This is a computer model I made of 6G74 engine. I only modeled part of the altenator bracket (thats green).
This first picture shows the stock adapter bracket location (thats purple) for a 6G72 engine.
If you look closely you can see the Green alternator bracket blocks the moungting holes in the 6G74 head location
This second picture shows the new bracket I designed in orange. The green bracket is just far enough from the heads
for room for a mounting bolt. The new bracket mounts extra low and what is not shown is some flat spacers I will use
between the alternator bracket and my new bracket, SIMPLE!
STEP 2: 6G72 Parts that need to be moved to 6G74 Engine:
The parts that are directly interchangeable, or that must be reused from old 6G72 engine are:
- Crank shaft pully is physically the same size but the center weight is a little different, us the 6G74 pulley if possible
- The 6G72 TT Radiator fill tube on top of thermostat housing. has a water fitting on it that is needed for turbo engine
- The plate that goes between the engine and transmission needs to be re-used from 6G72 engine after being trimmed slightly.
- Oil filter mounting bracket from 6G72TT engine is needed if an oil cooler is used, all TT engines use oil cooler.
The Stock 6G74 Engine oil filter bracket shown below, it is identical to part used on a 6G72 NA engine.
The 6G72TT 3L oil filter bracket bolts right to the 6G74 3.5L block
- Flywheel from 6G72 engine needs to be re-used
- Throttle Body from 6G72 engine needs to be re-used.
- For NA engine either the 6G74 or 6G72 upper intake manifolf will work.
With a turbo car the 6G72 TT upper intake manifold is needed.
- 6G72 Engine mouting brackets have to be re-used
- A 6G72 93+ oil pump is a direct fit!
- A 6G72 93+ Water pump is a direct fit!
- A 6G72 Radiator Fill neck is needed, Note The Turbo housing has a extra water fitting for turbo coolant line.
STEP 3: The following Parts MUST be modified:
- 6G74 Water crossover tube must be tapped for coolant lines to go to turbos. I had 3 aluminum pipe thread bungs welded on.
The 4th water fitting is in the 6G72TT radiator cap housing.
- 6G74 Oil pan requires major modifications to make clearance for AWD transfercase.
The best way to do this is to bolt a transmission to the engine and cut the oil pan until the
transfercase can be installed and removed from the transmission. The transfer case needs
about 2-3" to slide off the output shaft. It is very important that you find out how much clearance
you need and add another inch to make 100% sure you can remove the transfercase with the transmission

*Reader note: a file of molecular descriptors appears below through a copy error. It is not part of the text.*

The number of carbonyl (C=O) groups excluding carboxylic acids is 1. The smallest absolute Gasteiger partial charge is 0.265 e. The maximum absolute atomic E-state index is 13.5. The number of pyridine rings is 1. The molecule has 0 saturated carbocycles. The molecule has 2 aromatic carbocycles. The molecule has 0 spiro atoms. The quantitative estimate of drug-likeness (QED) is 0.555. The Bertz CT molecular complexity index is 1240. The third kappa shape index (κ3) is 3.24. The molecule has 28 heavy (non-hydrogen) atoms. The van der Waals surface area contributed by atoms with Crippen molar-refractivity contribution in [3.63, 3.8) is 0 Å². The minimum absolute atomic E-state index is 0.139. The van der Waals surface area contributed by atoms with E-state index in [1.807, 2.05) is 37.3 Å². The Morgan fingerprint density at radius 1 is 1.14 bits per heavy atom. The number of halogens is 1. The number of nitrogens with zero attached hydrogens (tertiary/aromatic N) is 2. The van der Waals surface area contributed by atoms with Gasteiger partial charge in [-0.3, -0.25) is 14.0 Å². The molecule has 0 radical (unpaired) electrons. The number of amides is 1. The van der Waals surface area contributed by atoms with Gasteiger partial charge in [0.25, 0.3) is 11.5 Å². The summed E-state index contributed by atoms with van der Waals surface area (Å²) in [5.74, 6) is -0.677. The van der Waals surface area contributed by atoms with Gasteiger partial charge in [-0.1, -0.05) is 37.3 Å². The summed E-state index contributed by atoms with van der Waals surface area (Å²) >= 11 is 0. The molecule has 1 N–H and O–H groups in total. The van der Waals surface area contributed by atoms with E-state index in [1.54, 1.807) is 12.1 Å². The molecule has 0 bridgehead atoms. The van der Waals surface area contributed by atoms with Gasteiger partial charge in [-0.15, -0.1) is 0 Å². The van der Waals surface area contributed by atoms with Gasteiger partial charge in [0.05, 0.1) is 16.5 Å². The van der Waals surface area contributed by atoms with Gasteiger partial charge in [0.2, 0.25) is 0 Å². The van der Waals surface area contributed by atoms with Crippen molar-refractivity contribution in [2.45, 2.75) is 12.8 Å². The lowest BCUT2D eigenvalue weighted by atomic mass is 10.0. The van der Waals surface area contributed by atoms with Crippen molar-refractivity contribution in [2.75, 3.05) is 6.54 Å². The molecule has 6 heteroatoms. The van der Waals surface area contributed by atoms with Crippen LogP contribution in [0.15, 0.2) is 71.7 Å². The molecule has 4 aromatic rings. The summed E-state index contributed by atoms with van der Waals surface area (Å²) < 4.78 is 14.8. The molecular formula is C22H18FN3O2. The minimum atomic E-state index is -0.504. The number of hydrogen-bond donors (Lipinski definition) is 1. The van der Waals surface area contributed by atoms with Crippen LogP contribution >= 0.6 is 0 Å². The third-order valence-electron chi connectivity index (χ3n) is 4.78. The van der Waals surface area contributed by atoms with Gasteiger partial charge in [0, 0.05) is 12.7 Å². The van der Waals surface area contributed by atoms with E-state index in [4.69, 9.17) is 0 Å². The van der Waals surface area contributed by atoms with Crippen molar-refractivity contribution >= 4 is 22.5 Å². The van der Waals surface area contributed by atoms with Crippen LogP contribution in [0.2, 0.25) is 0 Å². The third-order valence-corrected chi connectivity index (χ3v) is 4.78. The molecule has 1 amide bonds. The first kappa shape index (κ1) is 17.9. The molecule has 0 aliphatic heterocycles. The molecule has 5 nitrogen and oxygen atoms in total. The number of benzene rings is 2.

bolted to the engine.
This image shows the oil pan with a notch that is NOT big enough to remove the transfercase.
I have to remove the cover from the transfercase to remove the transfercase. DON'T repeat my mistake!
Some pictures during the oilpan modification process.
- The main bearing cradle will need to be ground down slightly to make room for the transfer case bulge in the oil pan
- The 6G74 Grankshaft doesn't have the pin in it to align to the flywheel, I ran without it but it should probably be added
- The oil filter housing support bracket had to be cut down and re-drilled to fit correctly
I welded the old holes shut and powdercoated it. It came out great!
- 6G74 is set up for 4-bolt main style Crank angle and Cam angle sensors, 91 & 92 cars will need to install a cam driven
sensor or a jumper harness.
- With a turbo Conversion the 6G72 3.0L Turbo oil supply and retrun lines must be lengthened. They are 20mm too short on 3.5L
I Made custom steel briaded lines, these were VERY expensive and time consuming.
Custom Rear turbo oil return line
Custom Front turbo oil return line
If I had to do this again I would just cut stock oil retun lines and clamp a 4" piece of #12 braided hose to extend to oil returns.
- Many 6G74 blocks must be modified so that the 6G72 rear engine mount will bolt up.
I had to modify the 6G74 main block itself so that the rear engine mount would fit correctly.
I have been told that this modification does not have to be done if you use a 94-96 Montero Block.
Rear of Engine block before cut.
Rear of Engine block partially cut, I had to cut the rest of these 3 bosses off then file it down by hand.
This really should have been done by a machine shop but I took my time and it is working fine.
GTO NEMESIS game me permission to show these great pictures of how he modified his block using a piece of
steel for a straight edge to guide the hand grinder.
- With 10:1 compression ratio and turbos the stock ECU has problems adjusting. I talked to other people who did
this swap and the most common problem is a dangerous lean spike at 3000 RPM. My theory is that the high compression
large displacement engine flows more air at lower RPM than the stock ECU is mapped for, even when a fuel controller
is used. Using an AEM standalone ECU will fix this problem, but I think lowering the compression ratio is a better solution
GTO NEMESIS game me permission to show this picute of his custom forged 8:1 pistons. Notice how deep the dish in the
piston is to lower the compression ratio, pretty cool!
- The stock downpipe will no longer fit. You can either make a custom downpipe or add spacers to the stock down pipe.
- IF you have a 1st gen Turbo engine of a NA engine the A/C belt tensioner bracket will be too long
A special thanks to Jeff Van Ordsdale "Gatecrasher" for sending me this picture a long time ago.
This is a 1st gen bracket that does not fit on 6G74 engine. You have to cut off APPROXIMATELY 1/2"
Warning! I cut mine down TOO FAR far, it worked but my alternater belt always squealed and after 1 year
the alternator belt started shreading. I bought the correct 4-bolt main bracket and discovered I had cut
mine 2 mm too short.
On the left is the bracket I cut down too far, on the right is a 2nd Gen 6G72 tensioner bracket